Tag Archives: ritual

Is Blogging a Liturgy?

Zvee Zahavy posts the fascinating question of whether blogging is liturgy. All liturgies are rituals, so we can begin by asking if blogging is a ritual. There is something ritualistic about it, in that it follows certain procedures and obeys certain loosely defined rules of what counts as a proper blog. It even has its own vocabulary. But is that enough for it to be a ritual?

I think not. A great deal of behavior is ritualized, but not all ritualized behavior is a ritual.

Ronald Grimes, perhaps the most influential founder of the field called Ritual Studies, distinguishes “ritualizations” from actually acted out “rites.” What he calls rites, most people call rituals. Rituals, in that sense, get names: bar mitzvah, Kol Nidre, a funeral, Easter vigil, Shabbat services. Secular examples include birthday parties, St. Patrick Day parades, and a Christmas office party.

Ritualizations include any behavior that gets formalized and consciously repeated a certain way. Grimes mentions canoeing, watching TV, and housework. These are ritualizations but not yet rituals. They might become rituals, but to do so, in my view, they would have to have cultural importance beyond themselves; they would have to mean something, the way a birthday party means celebrating another year of life, an office party at an accounting firm means marking the end of tax season, and Shabbat services mean keeping Shabbat.

Blogging is a ritualized form of communication. It is a ritualization. It is not a ritual, although, conceivably, for certain bloggers under certain circumstances, it might become one.


What’s this blog all about anyway?

I do not usually admit this right off the bat – it is definitely a conversation stopper – but here it is: I am a liturgist. “Liturgy” is a common enough word among Christians, but it does not flow trippingly off Jewish tongues, and I am not only Jewish but a rabbi to boot. The word comes from the Greek, leitourgia, “public service,” which is how Greek civilization thought of service to the gods. The Jewish equivalent is the Temple cult of antiquity – in Hebrew, avodah, which meant the same thing, the work of serving God. That eventually morphed into what people do in church and synagogue. Christians call it liturgy; Jews call it “services.”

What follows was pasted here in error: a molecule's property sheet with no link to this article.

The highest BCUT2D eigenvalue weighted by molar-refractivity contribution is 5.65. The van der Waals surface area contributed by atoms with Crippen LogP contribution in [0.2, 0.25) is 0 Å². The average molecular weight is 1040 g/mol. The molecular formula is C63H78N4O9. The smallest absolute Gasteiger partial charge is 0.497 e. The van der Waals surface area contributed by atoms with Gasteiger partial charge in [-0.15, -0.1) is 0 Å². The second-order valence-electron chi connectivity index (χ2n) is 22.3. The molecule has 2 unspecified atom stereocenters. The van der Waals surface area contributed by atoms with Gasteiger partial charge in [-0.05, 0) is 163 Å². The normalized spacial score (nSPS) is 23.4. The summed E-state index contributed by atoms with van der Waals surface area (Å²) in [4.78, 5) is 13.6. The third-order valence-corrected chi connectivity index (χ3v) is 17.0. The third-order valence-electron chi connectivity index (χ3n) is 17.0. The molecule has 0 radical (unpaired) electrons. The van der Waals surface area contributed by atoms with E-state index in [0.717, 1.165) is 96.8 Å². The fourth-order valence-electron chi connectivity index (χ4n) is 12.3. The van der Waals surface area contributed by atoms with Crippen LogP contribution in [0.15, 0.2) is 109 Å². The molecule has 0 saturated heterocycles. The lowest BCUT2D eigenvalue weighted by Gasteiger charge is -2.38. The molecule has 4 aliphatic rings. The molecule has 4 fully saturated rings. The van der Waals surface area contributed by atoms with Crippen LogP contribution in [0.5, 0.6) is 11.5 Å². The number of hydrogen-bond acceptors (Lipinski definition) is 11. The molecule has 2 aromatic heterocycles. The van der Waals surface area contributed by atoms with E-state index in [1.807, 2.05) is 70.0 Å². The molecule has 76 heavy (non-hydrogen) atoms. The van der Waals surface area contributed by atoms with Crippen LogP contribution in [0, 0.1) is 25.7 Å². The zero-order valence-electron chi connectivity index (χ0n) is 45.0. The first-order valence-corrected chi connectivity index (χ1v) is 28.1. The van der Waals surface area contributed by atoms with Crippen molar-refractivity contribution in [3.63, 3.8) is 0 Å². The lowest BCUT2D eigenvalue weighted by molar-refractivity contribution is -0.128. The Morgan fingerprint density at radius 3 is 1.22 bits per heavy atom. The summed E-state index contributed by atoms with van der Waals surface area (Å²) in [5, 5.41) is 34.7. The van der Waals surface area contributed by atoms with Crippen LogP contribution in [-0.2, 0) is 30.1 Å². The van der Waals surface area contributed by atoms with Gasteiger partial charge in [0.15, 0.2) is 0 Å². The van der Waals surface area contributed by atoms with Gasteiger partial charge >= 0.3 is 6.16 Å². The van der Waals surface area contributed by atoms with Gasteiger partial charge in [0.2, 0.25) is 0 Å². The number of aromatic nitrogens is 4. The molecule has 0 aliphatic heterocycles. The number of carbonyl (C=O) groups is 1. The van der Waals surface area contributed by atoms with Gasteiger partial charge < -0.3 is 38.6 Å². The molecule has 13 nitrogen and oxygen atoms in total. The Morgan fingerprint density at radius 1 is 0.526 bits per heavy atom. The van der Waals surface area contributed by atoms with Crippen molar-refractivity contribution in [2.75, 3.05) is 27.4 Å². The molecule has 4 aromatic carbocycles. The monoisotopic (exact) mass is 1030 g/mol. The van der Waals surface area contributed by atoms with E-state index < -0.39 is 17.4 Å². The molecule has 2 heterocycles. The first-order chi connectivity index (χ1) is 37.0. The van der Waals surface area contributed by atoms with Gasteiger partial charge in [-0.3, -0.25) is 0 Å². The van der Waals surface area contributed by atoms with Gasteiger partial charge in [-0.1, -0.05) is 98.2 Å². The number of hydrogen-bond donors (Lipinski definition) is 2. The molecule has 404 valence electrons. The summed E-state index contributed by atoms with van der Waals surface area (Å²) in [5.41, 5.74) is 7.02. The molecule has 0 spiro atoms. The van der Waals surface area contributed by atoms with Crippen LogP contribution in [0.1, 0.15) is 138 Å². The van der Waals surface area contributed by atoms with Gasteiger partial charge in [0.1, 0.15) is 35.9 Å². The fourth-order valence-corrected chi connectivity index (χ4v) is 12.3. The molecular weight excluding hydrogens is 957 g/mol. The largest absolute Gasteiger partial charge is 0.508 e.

Narrowly defined, liturgy is the history and meaning of the prayers that go into services. But that constrained understanding misses the most important point, namely, that liturgy is a kind of performance. No one buys a prayer book for personal reading purposes. If the thing doesn’t get prayed from, it doesn’t count as liturgy any more.  So liturgy is the way a community defines its public identity; it is the ritualized ways we go about announcing who we are to other people (who, we hope, will say the same sort of thing back to us, and thereby let us know we are not alone). That’s where “life” comes in. Liturgy is the place where text meets life. Everyone has a liturgy, usually more than one, in fact.

Birthday parties are liturgies; so too are presidential debates, Super Bowl parties, Oscar night, half-time shows, and a whole lot of business meetings. Sometimes these accomplish other things, but they are liturgical in form: people dress a certain way, sit in certain seats, eat certain foods, and say predictable things. Liturgies define calendars: the way we mark time, what we consider holidays, and why those holidays matter. They require certain spaces: board rooms for executive meetings, dining rooms for formal parties, the Oval Office for presidential announcements. They establish community (who gets invited) and pecking orders within them (who hosts, acts as chair, gets honored, and sets the agenda). They both build on and establish tradition. The liturgies people attend and the energy they put into them are pretty good indications of who and what those people value most.

So what’s this blog all about? It’s “a little bit of liturgy” but because liturgy is the way we ritualize life, it is a whole lot more about life. It’s my unabashed take on a lot of life: our communities, our values, our identity, and our stories in the making – but with a twist, a liturgical twist, the insight that comes from knowing that human beings are ritualizing animals, and that how and what we ritualize says a lot about who and what we want to be.